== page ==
Hey there, time traveller!
This article was published 26/7/2012 (1821 days ago), so information in it may no longer be current.
The railway. It played a defining role in Canadian history and helped ignite Winnipeg’s boom times of the early 1900s.
The Winnipeg Railway Museum and the sprawling rail yards near downtown help remind us of the golden era of train transportation, but there’s nothing like riding the rails behind a huffing steam locomotive to bring the past back to life.
That’s part of the attraction of the Prairie Dog Central Railway. Run by the non-profit Vintage Locomotive Society, the short track railway located northwest of Winnipeg features one of North America’s oldest operating steam locomotives and a vintage train that offers weekend excursions throughout the summer and fall.
I recently took a ride on the Prairie Dog Central along with my wife, our two kids and some family visiting from Ontario. It had been many years since I’d last taken the trip, accompanied by a wide-eyed six-year-old bursting with excitement about the opportunity to be travelling on an actual train.
My now teenaged son has outgrown his obsession with Thomas the Tank Engine, but he had a great time on our Prairie Dog outing along with rest of our gang.
We caught the train at Inkster Junction Station, located about three kilometres west of the intersection of Inkster Boulevard and Route 90 in the RM of Rosser.
In keeping with the day’s theme of trains, planes and automobiles, there were dozens of model airplanes and classic cars on display alongside Prairie Dog Central’s pride and joy, the 130-year-old Steam Engine No. 3.
The ride itself — 45 minutes each way, rolling through picturesque prairie at a leisurely 25 km/h — was very relaxing. The seating was surprisingly comfortable, and a cool breeze wafting through the gently rocking rail cars helped temper what was otherwise a very hot day.
The end of the line was Grosse Isle, a small community 18 kilometres northwest of the Inkster Station. Here, passengers disembarked for an hour or so to have lunch and stretch their legs before heading back to the Inkster Station. There were the standard hot dogs and smokies for sale but also some tasty homemade pastries and other treats.
The Grosse Isle stop had a little something for everyone. There were more vintage automobiles on view, and a small museum welcomed those wanting to learn more about the area. A kiddie train and a small petting zoo were also set up for the little ones.
There were a few tables put up by vendors — including one enterprising fellow who was there with his pet python and some tiny frogs for sale. My daughter was smitten with the frogs (we bought one), but not with the python fortunately.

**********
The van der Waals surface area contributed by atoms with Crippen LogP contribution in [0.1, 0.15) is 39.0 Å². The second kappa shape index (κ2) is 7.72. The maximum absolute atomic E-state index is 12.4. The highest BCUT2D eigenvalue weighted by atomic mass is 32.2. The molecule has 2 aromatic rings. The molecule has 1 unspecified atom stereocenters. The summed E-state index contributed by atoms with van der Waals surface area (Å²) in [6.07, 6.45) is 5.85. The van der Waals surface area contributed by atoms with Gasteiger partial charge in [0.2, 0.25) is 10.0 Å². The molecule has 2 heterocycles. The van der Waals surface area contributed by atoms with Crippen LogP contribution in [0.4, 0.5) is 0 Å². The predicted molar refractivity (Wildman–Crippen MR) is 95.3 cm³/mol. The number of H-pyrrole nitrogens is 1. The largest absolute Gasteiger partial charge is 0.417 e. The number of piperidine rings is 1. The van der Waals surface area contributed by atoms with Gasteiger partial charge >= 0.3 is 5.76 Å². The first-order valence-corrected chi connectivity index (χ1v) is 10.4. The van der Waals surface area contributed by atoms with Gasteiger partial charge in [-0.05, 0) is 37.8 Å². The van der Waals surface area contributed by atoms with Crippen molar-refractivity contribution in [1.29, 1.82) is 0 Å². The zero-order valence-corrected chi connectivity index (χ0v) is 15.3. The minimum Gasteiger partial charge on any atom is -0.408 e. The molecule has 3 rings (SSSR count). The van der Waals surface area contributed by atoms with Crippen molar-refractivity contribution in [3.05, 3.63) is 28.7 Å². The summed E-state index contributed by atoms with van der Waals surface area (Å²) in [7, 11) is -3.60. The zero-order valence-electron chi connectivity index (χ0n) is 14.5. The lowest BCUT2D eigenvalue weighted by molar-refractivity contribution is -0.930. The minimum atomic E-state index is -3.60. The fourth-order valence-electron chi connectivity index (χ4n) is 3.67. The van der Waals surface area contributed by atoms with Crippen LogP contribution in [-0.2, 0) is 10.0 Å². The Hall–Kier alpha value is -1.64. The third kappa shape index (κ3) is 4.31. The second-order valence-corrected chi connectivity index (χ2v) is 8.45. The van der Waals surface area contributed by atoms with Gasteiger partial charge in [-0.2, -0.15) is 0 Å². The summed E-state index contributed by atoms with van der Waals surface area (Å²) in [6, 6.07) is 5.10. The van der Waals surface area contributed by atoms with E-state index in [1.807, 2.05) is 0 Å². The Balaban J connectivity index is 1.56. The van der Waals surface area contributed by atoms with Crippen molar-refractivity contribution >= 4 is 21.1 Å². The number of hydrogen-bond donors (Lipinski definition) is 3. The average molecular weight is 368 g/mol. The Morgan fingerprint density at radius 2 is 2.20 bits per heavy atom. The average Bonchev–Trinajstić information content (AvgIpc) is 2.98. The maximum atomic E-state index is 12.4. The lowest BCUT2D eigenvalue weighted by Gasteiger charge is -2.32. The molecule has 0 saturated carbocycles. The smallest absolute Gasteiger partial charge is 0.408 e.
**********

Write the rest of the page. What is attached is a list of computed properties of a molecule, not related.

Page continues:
What made the trip memorable for me were the people on board. Prairie Dog Central is run by volunteers who clearly love their railway, and enjoy showing it off. And it doesn’t hurt that these train aficionados are a really friendly lot.
Porter Sean Lyon provided an affable welcome upon boarding, and it wasn’t long before we were greeted by historian Bill Stannard. He was dressed in period costume and his job on board is to regale passengers with tales of the steam engine era and the history of the Red River Valley, something he clearly relishes.
Trainman Jeff Keddy (or semi-conductor as he likes to describe himself) was particularly congenial. He’s been volunteering on the train for several years but will soon have to say goodbye to his Prairie Dog friends.
"I’m definitely going to miss this," said Keddy, who’s moving to Calgary. "It’s like family here."
Conductor Bob Goch is also president of the Vintage Locomotive Society, which has about 60 active volunteers. He echoed Keddy’s sentiments about family.
And I found more evidence — literally — when I was invited to ride up front in the locomotive for a stretch. Engineer Philip Shaw and fireman Stephen Shaw (the person responsible for shoveling coal and tending to the massive steam engine) turned out to be father and son.
Stephen has to do a lot a shoveling — the locomotive’s massive boiler consumes up to two tonnes of coal on each trip — and believe me, it gets plenty hot up there. But both he and his dad don’t mind the heat because what they’re doing is so clearly a labour of love.
As Stannard puts it, "We have fun… we get to play with trains — big ones."
If you’d like to take a ride on the Prairie Dog Central Railway, tickets can be purchased online at www.pdcrailway.com.